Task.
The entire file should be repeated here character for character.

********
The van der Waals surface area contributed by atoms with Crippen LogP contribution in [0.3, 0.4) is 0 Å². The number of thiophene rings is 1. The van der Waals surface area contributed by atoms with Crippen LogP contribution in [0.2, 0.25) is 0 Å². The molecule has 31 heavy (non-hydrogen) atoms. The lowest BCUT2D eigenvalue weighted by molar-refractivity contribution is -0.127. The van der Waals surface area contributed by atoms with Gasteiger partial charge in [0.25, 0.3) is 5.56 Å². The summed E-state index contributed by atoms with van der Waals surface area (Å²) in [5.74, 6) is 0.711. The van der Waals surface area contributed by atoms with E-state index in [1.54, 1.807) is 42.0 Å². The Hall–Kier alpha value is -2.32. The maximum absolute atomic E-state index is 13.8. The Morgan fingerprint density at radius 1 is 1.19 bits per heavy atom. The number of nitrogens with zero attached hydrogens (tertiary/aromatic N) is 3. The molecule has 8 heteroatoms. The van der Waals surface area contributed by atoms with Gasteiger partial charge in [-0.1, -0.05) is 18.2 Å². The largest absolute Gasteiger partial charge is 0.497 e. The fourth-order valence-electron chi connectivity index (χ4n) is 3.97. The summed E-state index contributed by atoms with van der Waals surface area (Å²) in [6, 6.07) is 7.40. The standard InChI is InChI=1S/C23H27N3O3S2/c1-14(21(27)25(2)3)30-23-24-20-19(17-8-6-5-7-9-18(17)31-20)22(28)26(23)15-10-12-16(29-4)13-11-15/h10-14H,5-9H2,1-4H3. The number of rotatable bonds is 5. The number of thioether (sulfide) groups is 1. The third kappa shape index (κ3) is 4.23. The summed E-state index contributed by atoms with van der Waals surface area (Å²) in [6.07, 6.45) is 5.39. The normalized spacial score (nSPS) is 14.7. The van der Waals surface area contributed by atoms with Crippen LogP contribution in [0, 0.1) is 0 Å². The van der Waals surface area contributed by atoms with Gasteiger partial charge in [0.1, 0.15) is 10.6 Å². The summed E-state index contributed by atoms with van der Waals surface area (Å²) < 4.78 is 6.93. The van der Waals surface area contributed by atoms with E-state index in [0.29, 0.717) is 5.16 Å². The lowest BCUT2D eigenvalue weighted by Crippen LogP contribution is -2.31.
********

The van der Waals surface area contributed by atoms with Crippen LogP contribution in [0.3, 0.4) is 0 Å². The number of thiophene rings is 1. The van der Waals surface area contributed by atoms with Crippen LogP contribution in [0.2, 0.25) is 0 Å². The molecule has 31 heavy (non-hydrogen) atoms. The lowest BCUT2D eigenvalue weighted by molar-refractivity contribution is -0.127. The van der Waals surface area contributed by atoms with Gasteiger partial charge in [0.25, 0.3) is 5.56 Å². The summed E-state index contributed by atoms with van der Waals surface area (Å²) in [5.74, 6) is 0.711. The van der Waals surface area contributed by atoms with E-state index in [1.54, 1.807) is 42.0 Å². The Hall–Kier alpha value is -2.32. The maximum absolute atomic E-state index is 13.8. The Morgan fingerprint density at radius 1 is 1.19 bits per heavy atom. The number of nitrogens with zero attached hydrogens (tertiary/aromatic N) is 3. The molecule has 8 heteroatoms. The van der Waals surface area contributed by atoms with Gasteiger partial charge in [-0.1, -0.05) is 18.2 Å². The largest absolute Gasteiger partial charge is 0.497 e. The fourth-order valence-electron chi connectivity index (χ4n) is 3.97. The summed E-state index contributed by atoms with van der Waals surface area (Å²) in [6, 6.07) is 7.40. The standard InChI is InChI=1S/C23H27N3O3S2/c1-14(21(27)25(2)3)30-23-24-20-19(17-8-6-5-7-9-18(17)31-20)22(28)26(23)15-10-12-16(29-4)13-11-15/h10-14H,5-9H2,1-4H3. The number of rotatable bonds is 5. The number of thioether (sulfide) groups is 1. The third kappa shape index (κ3) is 4.23. The summed E-state index contributed by atoms with van der Waals surface area (Å²) in [6.07, 6.45) is 5.39. The normalized spacial score (nSPS) is 14.7. The van der Waals surface area contributed by atoms with Crippen LogP contribution in [0, 0.1) is 0 Å². The van der Waals surface area contributed by atoms with Gasteiger partial charge in [0.1, 0.15) is 10.6 Å². The summed E-state index contributed by atoms with van der Waals surface area (Å²) < 4.78 is 6.93. The van der Waals surface area contributed by atoms with E-state index in [0.29, 0.717) is 5.16 Å². The lowest BCUT2D eigenvalue weighted by Crippen LogP contribution is -2.31.